When President-elect Donald Trump sat down for an in-depth interview with the New York Times last month, there was a brief moment when it seemed possible, though unlikely, that he might acknowledge climate change is real. When he nominated Oklahoma Attorney General Scott Pruitt to lead the U.S. Environmental Protection Agency on Thursday, those illusions flew out the window.
Pruitt, like Trump, denies the scientific consensus about manmade climate change. Unlike Trump, however, Pruitt has been unwavering in that denial and, more troubling still, has experience trying to let these misconceptions inform our laws.
The way he could do this is a bit technical. Despite Trump’s campaign promises, the incoming president won’t be able to unilaterally abolish the EPA, and rescinding the climate rules already in place would be an arduous process, thanks to lengthy public comment periods and other requirements that will allow environmental groups and their allies in state governments to try to preserve them. More importantly, though, the Clean Water Act and the Clean Air Act both mandate our right to, you guessed it, clean water and clean air. The EPA is essentially tasked with executing the actions necessary to ensure this. If Pruitt and Trump neuter the EPA, the federal government would still need to find another way to hold up the demands put forth by these two laws or face legal action.
But when these fundamental environmental rules were put on the books—in the 1970s—global warming wasn’t on legislatures’ radars. And this is where Pruitt’s appointment gets scary. The only reason the Clean Air Act is able to regulate greenhouse gases is thanks to a 2009 endangerment finding, in which the EPA showed that carbon dioxide and other greenhouse gases pose a risk to human health. It was thanks to this finding that the agency was able to claim the authority and legal responsibility to regulate GHGs under the Clean Air Act. Without it, there would be no new fuel economy rules for cars and trucks, Clean Power Plan for the nation’s power plants, or any other number of rules and regulations designed to curb U.S. emissions.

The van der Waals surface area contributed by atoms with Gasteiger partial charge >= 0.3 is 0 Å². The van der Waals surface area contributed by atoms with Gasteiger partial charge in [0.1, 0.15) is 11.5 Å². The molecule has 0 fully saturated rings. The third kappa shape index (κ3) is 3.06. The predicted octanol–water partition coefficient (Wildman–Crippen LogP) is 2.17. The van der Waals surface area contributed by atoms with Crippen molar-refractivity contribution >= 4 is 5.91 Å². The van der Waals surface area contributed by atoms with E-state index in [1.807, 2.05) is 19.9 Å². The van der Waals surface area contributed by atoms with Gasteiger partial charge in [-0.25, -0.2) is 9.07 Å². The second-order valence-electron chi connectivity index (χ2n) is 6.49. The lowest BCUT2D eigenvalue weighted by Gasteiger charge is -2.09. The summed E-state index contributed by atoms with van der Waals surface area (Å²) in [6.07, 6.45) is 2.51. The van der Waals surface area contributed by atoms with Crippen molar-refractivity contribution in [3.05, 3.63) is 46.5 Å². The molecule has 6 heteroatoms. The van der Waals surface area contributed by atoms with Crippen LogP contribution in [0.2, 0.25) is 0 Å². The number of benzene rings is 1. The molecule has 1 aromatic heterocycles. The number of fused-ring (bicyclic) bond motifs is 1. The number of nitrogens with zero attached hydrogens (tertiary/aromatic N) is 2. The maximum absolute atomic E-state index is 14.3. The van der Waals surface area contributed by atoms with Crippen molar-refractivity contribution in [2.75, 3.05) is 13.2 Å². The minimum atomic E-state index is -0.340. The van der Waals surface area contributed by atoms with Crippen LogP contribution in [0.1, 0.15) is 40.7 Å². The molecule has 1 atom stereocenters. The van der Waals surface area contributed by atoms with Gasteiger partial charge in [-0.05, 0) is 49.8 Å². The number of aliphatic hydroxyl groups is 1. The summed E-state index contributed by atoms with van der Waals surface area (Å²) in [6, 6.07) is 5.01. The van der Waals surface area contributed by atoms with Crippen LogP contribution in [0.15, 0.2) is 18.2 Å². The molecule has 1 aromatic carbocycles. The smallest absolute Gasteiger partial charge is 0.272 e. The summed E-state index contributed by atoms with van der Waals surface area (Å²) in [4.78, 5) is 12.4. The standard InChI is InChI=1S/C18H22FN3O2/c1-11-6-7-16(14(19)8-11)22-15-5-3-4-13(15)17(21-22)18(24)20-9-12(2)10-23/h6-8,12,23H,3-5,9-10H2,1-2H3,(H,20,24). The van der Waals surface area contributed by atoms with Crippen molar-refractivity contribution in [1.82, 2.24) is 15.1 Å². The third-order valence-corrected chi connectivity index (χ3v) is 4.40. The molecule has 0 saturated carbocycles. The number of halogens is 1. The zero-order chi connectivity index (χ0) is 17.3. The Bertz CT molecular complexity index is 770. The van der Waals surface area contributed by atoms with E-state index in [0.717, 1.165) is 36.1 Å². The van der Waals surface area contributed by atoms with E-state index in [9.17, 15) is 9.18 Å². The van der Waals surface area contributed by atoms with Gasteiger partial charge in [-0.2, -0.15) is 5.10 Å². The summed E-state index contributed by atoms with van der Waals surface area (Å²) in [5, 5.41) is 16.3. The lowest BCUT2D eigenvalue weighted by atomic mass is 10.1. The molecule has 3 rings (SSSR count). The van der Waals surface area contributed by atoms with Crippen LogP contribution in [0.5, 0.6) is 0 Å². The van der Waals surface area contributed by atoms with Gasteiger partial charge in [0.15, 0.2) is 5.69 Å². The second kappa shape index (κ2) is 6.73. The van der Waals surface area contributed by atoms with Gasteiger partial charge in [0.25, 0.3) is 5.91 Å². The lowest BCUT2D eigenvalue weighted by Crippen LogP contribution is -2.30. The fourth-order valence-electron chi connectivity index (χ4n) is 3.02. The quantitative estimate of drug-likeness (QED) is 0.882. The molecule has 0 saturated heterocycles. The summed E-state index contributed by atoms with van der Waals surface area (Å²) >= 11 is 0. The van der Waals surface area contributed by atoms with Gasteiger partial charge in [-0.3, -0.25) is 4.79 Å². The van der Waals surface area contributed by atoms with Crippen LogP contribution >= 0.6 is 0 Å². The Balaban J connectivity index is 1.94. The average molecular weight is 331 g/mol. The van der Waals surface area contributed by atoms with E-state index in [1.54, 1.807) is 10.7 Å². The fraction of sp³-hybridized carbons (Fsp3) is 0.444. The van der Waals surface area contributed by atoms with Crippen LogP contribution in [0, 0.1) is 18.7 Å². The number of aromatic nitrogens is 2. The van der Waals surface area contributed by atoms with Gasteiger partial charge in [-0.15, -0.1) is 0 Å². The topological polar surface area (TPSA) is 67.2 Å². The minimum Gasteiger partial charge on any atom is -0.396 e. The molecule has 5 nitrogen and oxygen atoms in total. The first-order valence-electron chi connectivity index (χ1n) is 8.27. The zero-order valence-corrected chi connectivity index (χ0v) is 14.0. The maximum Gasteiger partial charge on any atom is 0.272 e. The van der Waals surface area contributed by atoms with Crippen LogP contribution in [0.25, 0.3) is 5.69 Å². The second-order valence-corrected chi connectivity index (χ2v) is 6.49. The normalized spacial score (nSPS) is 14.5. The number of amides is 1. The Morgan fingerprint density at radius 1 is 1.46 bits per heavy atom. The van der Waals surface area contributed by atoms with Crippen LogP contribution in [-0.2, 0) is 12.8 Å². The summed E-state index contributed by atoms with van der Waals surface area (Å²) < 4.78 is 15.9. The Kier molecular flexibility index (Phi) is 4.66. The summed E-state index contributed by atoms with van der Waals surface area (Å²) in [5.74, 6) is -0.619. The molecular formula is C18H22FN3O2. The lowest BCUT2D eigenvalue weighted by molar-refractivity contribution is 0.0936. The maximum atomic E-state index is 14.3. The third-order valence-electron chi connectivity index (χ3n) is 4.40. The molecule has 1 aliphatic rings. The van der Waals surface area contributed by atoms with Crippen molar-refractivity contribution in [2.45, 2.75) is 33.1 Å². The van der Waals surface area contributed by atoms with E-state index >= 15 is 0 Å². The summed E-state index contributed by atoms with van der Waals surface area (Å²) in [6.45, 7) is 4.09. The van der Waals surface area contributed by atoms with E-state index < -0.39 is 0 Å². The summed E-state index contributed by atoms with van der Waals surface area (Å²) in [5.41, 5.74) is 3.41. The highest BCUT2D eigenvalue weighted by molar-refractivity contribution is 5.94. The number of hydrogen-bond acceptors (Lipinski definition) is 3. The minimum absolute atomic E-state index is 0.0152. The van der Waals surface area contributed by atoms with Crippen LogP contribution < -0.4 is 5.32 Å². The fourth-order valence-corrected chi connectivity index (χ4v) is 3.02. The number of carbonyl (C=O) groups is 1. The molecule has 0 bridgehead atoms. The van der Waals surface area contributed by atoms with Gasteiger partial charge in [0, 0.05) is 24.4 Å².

So, without the endangerment clause, the EPA wouldn’t even have the ability to regulate greenhouse gases. And consider this: If Pruitt had gotten his way four years ago, the EPA’s endangerment finding would be gone. In 2012, he joined with a dozen or so other conservative attorney generals to ask a federal court to strike it down. That challenge was rejected by the science-accepting D.C. Circuit Court of Appeals, but it’s hard to overstate just how much was at stake.
Now that he’s about to put in charge, he’ll get the chance to take an even bigger swing, this time from inside the EPA itself.
Fortunately, scrapping the endangerment finding would be a heavy lift even with Pruitt as EPA chief. While agencies are allowed to change their minds, they are required to offer a rational explanation for the reversal. As Harvard Law professor Jody Freeman has argued, that would be near-impossible for Pruitt when it comes to the endangerment finding, given that the courts were already won over once by the comprehensive scientific record that the finding was built on.
Nonetheless, the president-elect’s team appears undeterred. A leaked memo authored by the head of Trump’s energy transition team promises the endangerment finding will be “reconsidered and possibly revoked.” The document was authored before Pruitt was officially tapped to lead the EPA, but there’s no reason to believe he thinks any differently than its author.
Even if we assume Pruitt won’t succeed in revoking the endangerment finding, the fact the incoming Trump administration appears willing to even try is evidence of the dangers the next four years could hold. Trump, after all, has promised to withdraw the United States from the Paris climate agreement and to scrap the EPA’s Clean Power Plan (which is currently being challenged in court by, yep, one Scott Pruitt). Trump may not consider himself bound by the pledges he made on the campaign trail. His selection of Pruitt, however, suggests that his science-denying bluster on climate is at least one exception.